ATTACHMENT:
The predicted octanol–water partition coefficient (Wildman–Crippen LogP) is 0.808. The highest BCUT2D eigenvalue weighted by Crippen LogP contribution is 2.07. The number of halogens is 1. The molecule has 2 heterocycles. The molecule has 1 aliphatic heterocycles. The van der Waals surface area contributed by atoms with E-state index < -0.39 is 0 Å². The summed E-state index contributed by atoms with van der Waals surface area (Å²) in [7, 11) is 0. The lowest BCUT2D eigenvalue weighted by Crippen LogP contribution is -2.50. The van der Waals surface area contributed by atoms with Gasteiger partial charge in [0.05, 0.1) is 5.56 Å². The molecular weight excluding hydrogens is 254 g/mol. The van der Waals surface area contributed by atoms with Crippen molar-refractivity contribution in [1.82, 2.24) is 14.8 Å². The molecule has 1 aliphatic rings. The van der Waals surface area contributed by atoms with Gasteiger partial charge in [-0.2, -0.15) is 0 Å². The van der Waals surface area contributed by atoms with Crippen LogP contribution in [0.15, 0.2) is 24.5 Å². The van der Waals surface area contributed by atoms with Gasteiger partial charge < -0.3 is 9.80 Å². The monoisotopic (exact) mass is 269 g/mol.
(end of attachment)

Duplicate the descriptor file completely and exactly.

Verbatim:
The predicted octanol–water partition coefficient (Wildman–Crippen LogP) is 0.808. The highest BCUT2D eigenvalue weighted by Crippen LogP contribution is 2.07. The number of halogens is 1. The molecule has 2 heterocycles. The molecule has 1 aliphatic heterocycles. The van der Waals surface area contributed by atoms with E-state index < -0.39 is 0 Å². The summed E-state index contributed by atoms with van der Waals surface area (Å²) in [7, 11) is 0. The lowest BCUT2D eigenvalue weighted by Crippen LogP contribution is -2.50. The van der Waals surface area contributed by atoms with Gasteiger partial charge in [0.05, 0.1) is 5.56 Å². The molecular weight excluding hydrogens is 254 g/mol. The van der Waals surface area contributed by atoms with Crippen molar-refractivity contribution in [1.82, 2.24) is 14.8 Å². The molecule has 1 aliphatic rings. The van der Waals surface area contributed by atoms with Gasteiger partial charge in [-0.2, -0.15) is 0 Å². The van der Waals surface area contributed by atoms with Crippen LogP contribution in [0.15, 0.2) is 24.5 Å². The van der Waals surface area contributed by atoms with Gasteiger partial charge < -0.3 is 9.80 Å². The monoisotopic (exact) mass is 269 g/mol.